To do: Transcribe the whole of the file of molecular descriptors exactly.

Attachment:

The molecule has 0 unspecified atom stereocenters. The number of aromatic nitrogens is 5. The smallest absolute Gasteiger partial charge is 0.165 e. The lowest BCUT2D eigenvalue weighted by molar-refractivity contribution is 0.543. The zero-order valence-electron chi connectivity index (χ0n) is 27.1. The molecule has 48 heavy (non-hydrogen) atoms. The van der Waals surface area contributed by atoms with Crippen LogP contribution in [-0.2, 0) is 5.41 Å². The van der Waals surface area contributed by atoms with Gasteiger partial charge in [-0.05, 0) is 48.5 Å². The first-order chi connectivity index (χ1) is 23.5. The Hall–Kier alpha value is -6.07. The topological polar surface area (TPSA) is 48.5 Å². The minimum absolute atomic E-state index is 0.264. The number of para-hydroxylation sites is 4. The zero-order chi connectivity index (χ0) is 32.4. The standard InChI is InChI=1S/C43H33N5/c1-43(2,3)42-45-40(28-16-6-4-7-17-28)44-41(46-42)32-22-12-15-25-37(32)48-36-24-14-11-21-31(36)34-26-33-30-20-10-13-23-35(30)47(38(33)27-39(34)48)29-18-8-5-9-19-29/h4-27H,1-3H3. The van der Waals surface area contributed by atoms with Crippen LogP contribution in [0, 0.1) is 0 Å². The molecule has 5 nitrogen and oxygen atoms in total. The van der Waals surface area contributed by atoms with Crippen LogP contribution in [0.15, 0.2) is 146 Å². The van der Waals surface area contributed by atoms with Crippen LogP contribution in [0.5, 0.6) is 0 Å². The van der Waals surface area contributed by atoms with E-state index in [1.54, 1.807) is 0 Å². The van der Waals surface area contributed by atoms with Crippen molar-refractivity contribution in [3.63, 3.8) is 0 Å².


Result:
The molecule has 0 unspecified atom stereocenters. The number of aromatic nitrogens is 5. The smallest absolute Gasteiger partial charge is 0.165 e. The lowest BCUT2D eigenvalue weighted by molar-refractivity contribution is 0.543. The zero-order valence-electron chi connectivity index (χ0n) is 27.1. The molecule has 48 heavy (non-hydrogen) atoms. The van der Waals surface area contributed by atoms with Crippen LogP contribution in [-0.2, 0) is 5.41 Å². The van der Waals surface area contributed by atoms with Gasteiger partial charge in [-0.05, 0) is 48.5 Å². The first-order chi connectivity index (χ1) is 23.5. The Hall–Kier alpha value is -6.07. The topological polar surface area (TPSA) is 48.5 Å². The minimum absolute atomic E-state index is 0.264. The number of para-hydroxylation sites is 4. The zero-order chi connectivity index (χ0) is 32.4. The standard InChI is InChI=1S/C43H33N5/c1-43(2,3)42-45-40(28-16-6-4-7-17-28)44-41(46-42)32-22-12-15-25-37(32)48-36-24-14-11-21-31(36)34-26-33-30-20-10-13-23-35(30)47(38(33)27-39(34)48)29-18-8-5-9-19-29/h4-27H,1-3H3. The van der Waals surface area contributed by atoms with Crippen LogP contribution in [0, 0.1) is 0 Å². The molecule has 5 nitrogen and oxygen atoms in total. The van der Waals surface area contributed by atoms with Crippen LogP contribution in [0.15, 0.2) is 146 Å². The van der Waals surface area contributed by atoms with Crippen LogP contribution in [0.5, 0.6) is 0 Å². The van der Waals surface area contributed by atoms with E-state index in [1.54, 1.807) is 0 Å². The van der Waals surface area contributed by atoms with Crippen molar-refractivity contribution in [3.63, 3.8) is 0 Å².